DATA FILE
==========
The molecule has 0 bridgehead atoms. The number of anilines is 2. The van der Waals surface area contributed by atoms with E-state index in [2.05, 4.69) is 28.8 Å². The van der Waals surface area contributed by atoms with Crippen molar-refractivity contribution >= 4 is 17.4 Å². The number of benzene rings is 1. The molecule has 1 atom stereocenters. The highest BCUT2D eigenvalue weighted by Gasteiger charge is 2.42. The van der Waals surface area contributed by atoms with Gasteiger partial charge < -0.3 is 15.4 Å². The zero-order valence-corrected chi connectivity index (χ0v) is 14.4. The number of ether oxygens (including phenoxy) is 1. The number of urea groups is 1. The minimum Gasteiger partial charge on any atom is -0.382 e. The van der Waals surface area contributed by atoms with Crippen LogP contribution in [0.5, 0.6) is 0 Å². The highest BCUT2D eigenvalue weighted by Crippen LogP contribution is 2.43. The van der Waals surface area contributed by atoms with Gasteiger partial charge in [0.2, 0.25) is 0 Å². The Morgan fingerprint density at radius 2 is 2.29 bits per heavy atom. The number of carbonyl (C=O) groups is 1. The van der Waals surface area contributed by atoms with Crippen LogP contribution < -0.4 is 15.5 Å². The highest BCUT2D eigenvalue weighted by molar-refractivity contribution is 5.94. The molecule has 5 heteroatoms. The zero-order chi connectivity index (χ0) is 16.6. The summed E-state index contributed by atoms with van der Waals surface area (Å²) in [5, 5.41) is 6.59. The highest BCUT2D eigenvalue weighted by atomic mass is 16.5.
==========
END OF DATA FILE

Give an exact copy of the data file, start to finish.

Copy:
The molecule has 0 bridgehead atoms. The number of anilines is 2. The van der Waals surface area contributed by atoms with E-state index in [2.05, 4.69) is 28.8 Å². The van der Waals surface area contributed by atoms with Crippen molar-refractivity contribution >= 4 is 17.4 Å². The number of benzene rings is 1. The molecule has 1 atom stereocenters. The highest BCUT2D eigenvalue weighted by Gasteiger charge is 2.42. The van der Waals surface area contributed by atoms with Gasteiger partial charge < -0.3 is 15.4 Å². The zero-order valence-corrected chi connectivity index (χ0v) is 14.4. The number of ether oxygens (including phenoxy) is 1. The number of urea groups is 1. The minimum Gasteiger partial charge on any atom is -0.382 e. The van der Waals surface area contributed by atoms with Crippen LogP contribution in [0.5, 0.6) is 0 Å². The highest BCUT2D eigenvalue weighted by Crippen LogP contribution is 2.43. The van der Waals surface area contributed by atoms with Gasteiger partial charge in [0.2, 0.25) is 0 Å². The Morgan fingerprint density at radius 2 is 2.29 bits per heavy atom. The number of carbonyl (C=O) groups is 1. The van der Waals surface area contributed by atoms with Crippen LogP contribution < -0.4 is 15.5 Å². The highest BCUT2D eigenvalue weighted by molar-refractivity contribution is 5.94. The molecule has 5 heteroatoms. The zero-order chi connectivity index (χ0) is 16.6. The summed E-state index contributed by atoms with van der Waals surface area (Å²) in [5, 5.41) is 6.59. The highest BCUT2D eigenvalue weighted by atomic mass is 16.5.